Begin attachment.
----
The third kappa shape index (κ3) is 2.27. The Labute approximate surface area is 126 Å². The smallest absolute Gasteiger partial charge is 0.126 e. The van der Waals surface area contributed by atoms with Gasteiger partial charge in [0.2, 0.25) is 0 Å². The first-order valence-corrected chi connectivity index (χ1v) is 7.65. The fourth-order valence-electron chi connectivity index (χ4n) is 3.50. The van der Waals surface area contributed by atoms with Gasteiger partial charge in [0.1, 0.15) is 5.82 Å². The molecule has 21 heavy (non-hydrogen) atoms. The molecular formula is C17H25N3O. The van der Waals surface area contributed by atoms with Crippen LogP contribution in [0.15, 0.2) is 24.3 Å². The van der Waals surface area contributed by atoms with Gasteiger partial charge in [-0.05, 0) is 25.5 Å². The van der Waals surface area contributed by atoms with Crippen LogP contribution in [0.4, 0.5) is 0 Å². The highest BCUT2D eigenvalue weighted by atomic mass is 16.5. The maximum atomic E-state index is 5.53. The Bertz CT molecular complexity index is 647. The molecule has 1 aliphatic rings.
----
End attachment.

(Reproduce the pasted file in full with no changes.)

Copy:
The third kappa shape index (κ3) is 2.27. The Labute approximate surface area is 126 Å². The smallest absolute Gasteiger partial charge is 0.126 e. The van der Waals surface area contributed by atoms with Gasteiger partial charge in [0.2, 0.25) is 0 Å². The first-order valence-corrected chi connectivity index (χ1v) is 7.65. The fourth-order valence-electron chi connectivity index (χ4n) is 3.50. The van der Waals surface area contributed by atoms with Gasteiger partial charge in [0.1, 0.15) is 5.82 Å². The molecule has 21 heavy (non-hydrogen) atoms. The molecular formula is C17H25N3O. The van der Waals surface area contributed by atoms with Crippen LogP contribution in [0.15, 0.2) is 24.3 Å². The van der Waals surface area contributed by atoms with Gasteiger partial charge in [-0.05, 0) is 25.5 Å². The van der Waals surface area contributed by atoms with Crippen LogP contribution in [0.4, 0.5) is 0 Å². The highest BCUT2D eigenvalue weighted by atomic mass is 16.5. The maximum atomic E-state index is 5.53. The Bertz CT molecular complexity index is 647. The molecule has 1 aliphatic rings.